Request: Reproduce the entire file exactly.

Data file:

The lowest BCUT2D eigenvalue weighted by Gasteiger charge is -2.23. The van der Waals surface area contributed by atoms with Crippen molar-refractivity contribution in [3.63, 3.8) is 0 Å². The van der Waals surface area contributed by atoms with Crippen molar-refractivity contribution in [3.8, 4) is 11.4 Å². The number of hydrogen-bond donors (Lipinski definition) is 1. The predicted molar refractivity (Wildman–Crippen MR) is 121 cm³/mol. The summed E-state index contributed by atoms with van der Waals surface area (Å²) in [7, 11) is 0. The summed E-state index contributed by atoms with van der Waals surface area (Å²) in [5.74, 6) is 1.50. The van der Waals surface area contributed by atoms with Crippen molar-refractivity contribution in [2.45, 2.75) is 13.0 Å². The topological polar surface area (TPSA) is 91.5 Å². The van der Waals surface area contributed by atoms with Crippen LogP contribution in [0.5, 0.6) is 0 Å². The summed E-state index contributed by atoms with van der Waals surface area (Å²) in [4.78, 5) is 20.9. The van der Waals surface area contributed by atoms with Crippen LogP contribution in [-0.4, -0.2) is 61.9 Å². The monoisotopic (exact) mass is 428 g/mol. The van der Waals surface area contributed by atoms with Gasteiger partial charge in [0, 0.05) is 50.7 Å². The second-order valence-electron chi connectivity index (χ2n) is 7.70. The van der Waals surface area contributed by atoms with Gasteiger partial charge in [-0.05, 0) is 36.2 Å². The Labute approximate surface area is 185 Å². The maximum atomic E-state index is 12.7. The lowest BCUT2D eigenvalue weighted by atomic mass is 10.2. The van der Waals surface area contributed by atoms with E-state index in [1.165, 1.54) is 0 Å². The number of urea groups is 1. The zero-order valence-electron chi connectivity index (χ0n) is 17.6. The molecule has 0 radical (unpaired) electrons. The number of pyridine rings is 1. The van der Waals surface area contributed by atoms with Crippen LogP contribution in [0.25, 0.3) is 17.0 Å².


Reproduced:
The lowest BCUT2D eigenvalue weighted by Gasteiger charge is -2.23. The van der Waals surface area contributed by atoms with Crippen molar-refractivity contribution in [3.63, 3.8) is 0 Å². The van der Waals surface area contributed by atoms with Crippen molar-refractivity contribution in [3.8, 4) is 11.4 Å². The number of hydrogen-bond donors (Lipinski definition) is 1. The predicted molar refractivity (Wildman–Crippen MR) is 121 cm³/mol. The summed E-state index contributed by atoms with van der Waals surface area (Å²) in [7, 11) is 0. The summed E-state index contributed by atoms with van der Waals surface area (Å²) in [5.74, 6) is 1.50. The van der Waals surface area contributed by atoms with Crippen molar-refractivity contribution in [2.45, 2.75) is 13.0 Å². The topological polar surface area (TPSA) is 91.5 Å². The van der Waals surface area contributed by atoms with Crippen LogP contribution in [0.5, 0.6) is 0 Å². The summed E-state index contributed by atoms with van der Waals surface area (Å²) in [4.78, 5) is 20.9. The van der Waals surface area contributed by atoms with Crippen LogP contribution in [-0.4, -0.2) is 61.9 Å². The monoisotopic (exact) mass is 428 g/mol. The van der Waals surface area contributed by atoms with Gasteiger partial charge in [0, 0.05) is 50.7 Å². The second-order valence-electron chi connectivity index (χ2n) is 7.70. The van der Waals surface area contributed by atoms with Gasteiger partial charge in [-0.05, 0) is 36.2 Å². The Labute approximate surface area is 185 Å². The maximum atomic E-state index is 12.7. The lowest BCUT2D eigenvalue weighted by atomic mass is 10.2. The van der Waals surface area contributed by atoms with E-state index in [1.165, 1.54) is 0 Å². The number of urea groups is 1. The zero-order valence-electron chi connectivity index (χ0n) is 17.6. The molecule has 0 radical (unpaired) electrons. The number of pyridine rings is 1. The van der Waals surface area contributed by atoms with Crippen LogP contribution in [0.25, 0.3) is 17.0 Å².